February 23 2020 - February 10 2020
PriestMartyr Charalampios and with him the Martyrs Porphyry, Baptos and 3 Martyresses (+ 202).
Holy NobleBorn Princess Anna of Novgorod (+ 1056). Monk Prokhor of Pechersk, in Nearer Caves (+ 1107). Monk Longin of Koryazhemsk (+ 1540). Virgin Martyrs: Hennatha, Valentina and Paula (+ 308). Saints Mark and John. Saint Galina. Martyr Carpus.
Sobor / Assemblage of Novgorod Sainted-Hierarchs: Joakim (+ 1030), Luke (+ 1060), German (+ 1096), Arkadii (+ 1162), Grigorii (+ 1193), Martyrii (+ 1199), Antonii (+ 1231), Vasilii (+ 1352), Simeon (+ 1421), Gennadii (+ 1505), Pimen (+1571), Aphonii (+ 1653). Icon of Mother of God “Fiery Appearant”.
The PriestMartyr Charalampios, Bishop of Magnezia, the Martyrs Porphyry and Baptos and the Three Martyresses suffered in the year 202.
Saint Charalampios, bishop of the Thessalonian city of Magnezia (northwest region of Greece), successfully spread faith in Christ the Saviour. News about his preaching reached the governor of the district Lucian and the military-commander Lucius. The saint was arrested and brought to trial, where he firmly confessed his faith in Christ and refused to offer sacrifice to idols. Despite the decrepit age of the bishop (he was already 113 years of age), they subjected him to monstrous tortures: they lacerated his body with iron hooks, while they scourged all his skin from head to foot. During this the saint turned to his tormentors: “I bless you, brethren, ye have restored my spirit!”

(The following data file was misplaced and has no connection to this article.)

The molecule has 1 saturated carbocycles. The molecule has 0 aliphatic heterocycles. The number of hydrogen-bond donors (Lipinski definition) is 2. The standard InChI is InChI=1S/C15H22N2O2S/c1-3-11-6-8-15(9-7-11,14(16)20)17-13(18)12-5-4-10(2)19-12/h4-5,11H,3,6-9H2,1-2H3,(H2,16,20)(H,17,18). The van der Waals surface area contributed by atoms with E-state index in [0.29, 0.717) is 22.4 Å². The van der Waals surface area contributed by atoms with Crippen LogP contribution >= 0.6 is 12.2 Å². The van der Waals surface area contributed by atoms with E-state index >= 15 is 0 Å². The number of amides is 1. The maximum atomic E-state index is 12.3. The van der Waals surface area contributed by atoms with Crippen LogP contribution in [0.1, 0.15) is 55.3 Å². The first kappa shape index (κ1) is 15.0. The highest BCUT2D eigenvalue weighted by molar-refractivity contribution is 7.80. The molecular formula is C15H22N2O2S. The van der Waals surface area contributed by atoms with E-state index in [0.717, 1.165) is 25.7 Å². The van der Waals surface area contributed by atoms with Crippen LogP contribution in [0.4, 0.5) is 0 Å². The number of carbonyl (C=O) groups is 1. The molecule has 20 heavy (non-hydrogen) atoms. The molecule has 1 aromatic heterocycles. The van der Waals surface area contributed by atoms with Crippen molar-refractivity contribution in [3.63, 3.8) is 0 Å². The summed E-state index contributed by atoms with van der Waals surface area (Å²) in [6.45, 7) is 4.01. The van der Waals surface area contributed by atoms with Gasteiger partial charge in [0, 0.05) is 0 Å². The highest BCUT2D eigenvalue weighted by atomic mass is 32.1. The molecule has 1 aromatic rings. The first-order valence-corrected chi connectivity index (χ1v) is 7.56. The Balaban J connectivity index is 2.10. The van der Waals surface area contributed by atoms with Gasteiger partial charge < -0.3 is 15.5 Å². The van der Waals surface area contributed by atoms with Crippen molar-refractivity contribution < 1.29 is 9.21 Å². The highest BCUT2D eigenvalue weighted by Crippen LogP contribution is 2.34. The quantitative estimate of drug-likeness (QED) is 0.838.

Having seen the endurance of the elder and his complete lack of malice, two soldiers – Porphyry and Baptos openly confessed Christ, for which they were immediately beheaded with a sword. Being present at the sufferings of bishop Charalampios were likewise three women who began to glorify Christ and were quickly martyred.
The enraged Lucius himself seized hold of the instruments of torture and began to tear at the priest-martyr, but suddenly his hand was cut off as though by a sword. Also arriving at the place of execution the governor spat in the face of the saint, and immediately he bent backwards. Then Lucius began to beseech the saint for forgiveness, and through his prayer both torturers at once received healing. During this a multitude of witnesses came to believe in Christ. Among them also was Lucius, who fell at the feet of the holy elder, begging forgiveness.